The Book in Three Sentences
In this summary of How to Win Friends and Influence People, you’ll learn lessons to achieve success in your professional and personal life. Originally released in 1936, How to Win Friends and Influence People has sold over 16 million copies. This is one of the best books about human relationships.
How Will You Measure Your Life? Summary
How this Book Was Written and Why
The author assumed that a common problem most people had, especially in business, was dealing with others, so he wrote this book. In most industries, one’s financial success depends on technical knowledge, but the best skill you can develop involves speaking and dealing with people. No one can stop someone with both technical knowledge and the ability to express ideas, be a leader, and share enthusiasm. While this skill is highly coveted, most colleges didn’t offer courses of this kind back when this book was written. To satisfy that need, Carnegie prepared a short talk called “How to Win Friends and Influence People” which eventually expanded into a book.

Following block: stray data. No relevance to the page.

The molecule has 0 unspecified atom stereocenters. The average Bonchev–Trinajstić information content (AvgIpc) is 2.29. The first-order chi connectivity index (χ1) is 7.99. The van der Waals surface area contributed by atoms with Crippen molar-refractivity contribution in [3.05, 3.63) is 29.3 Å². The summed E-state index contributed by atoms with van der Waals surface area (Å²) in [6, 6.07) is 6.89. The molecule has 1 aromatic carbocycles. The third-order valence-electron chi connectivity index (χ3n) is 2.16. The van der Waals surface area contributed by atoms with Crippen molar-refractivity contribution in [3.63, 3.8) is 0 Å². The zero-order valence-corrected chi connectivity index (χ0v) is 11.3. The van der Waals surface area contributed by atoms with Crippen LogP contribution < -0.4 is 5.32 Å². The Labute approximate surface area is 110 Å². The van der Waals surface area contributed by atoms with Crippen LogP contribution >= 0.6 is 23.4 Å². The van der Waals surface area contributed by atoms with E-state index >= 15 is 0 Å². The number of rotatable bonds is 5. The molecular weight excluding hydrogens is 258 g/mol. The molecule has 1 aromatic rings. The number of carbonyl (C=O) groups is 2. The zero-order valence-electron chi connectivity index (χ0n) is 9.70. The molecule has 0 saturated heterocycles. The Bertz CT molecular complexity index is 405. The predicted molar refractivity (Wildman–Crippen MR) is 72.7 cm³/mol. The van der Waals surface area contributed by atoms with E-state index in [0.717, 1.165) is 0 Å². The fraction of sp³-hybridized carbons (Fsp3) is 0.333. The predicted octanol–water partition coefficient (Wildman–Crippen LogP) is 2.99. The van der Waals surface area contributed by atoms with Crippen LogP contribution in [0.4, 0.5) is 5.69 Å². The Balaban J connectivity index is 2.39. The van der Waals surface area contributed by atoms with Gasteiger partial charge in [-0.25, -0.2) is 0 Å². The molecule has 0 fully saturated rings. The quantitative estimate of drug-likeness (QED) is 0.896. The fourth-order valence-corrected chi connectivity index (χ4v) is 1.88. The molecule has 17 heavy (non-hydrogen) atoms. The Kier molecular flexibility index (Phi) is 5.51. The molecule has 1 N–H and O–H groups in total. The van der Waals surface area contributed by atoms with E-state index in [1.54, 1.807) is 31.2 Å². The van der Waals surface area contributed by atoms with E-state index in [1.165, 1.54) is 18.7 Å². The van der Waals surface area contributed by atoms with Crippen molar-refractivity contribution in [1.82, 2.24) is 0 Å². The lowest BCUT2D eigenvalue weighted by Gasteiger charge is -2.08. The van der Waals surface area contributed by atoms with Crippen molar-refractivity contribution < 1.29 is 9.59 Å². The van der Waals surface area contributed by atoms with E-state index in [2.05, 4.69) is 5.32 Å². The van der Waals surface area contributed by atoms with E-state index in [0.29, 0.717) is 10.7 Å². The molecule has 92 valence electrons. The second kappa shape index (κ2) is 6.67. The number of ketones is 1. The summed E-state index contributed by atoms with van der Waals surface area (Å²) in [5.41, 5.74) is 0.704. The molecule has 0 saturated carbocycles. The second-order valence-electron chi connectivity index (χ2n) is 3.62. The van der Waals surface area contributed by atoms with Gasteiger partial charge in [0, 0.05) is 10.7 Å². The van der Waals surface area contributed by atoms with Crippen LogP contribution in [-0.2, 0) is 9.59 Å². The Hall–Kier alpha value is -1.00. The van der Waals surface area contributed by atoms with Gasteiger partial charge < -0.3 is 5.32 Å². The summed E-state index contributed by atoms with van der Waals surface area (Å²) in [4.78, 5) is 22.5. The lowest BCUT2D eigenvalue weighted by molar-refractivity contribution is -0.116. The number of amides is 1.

Nine Suggestions on How to Get the Most Out of This Book
- Keep a desire to learn
- Read each chapter quickly and then reread them in detail
- Reflect often on what you’re reading
- Mark your favorite parts
- Review the concepts from this book every month
- Put the concepts you read about into practice
- Have an accountability partner
- Devote a moment of your week to the process of self-examination
- Record your triumphs when you apply the principles
Part One: Fundamental Techniques in Handling People
Chapter 1: “If You Want to Gather Honey, Don’t Kick Over the Beehive”
Don’t criticize others, you won’t change anything and you’ll be resented. Criticism is futile. On top of that, the person you’re criticizing will justify him or herself. Anyone can criticize, condemn, and complain, but it takes self-control to be forgiving.
Principle 1: Don’t criticize, condemn, or complain
Chapter 2: The Big Secret of Dealing with People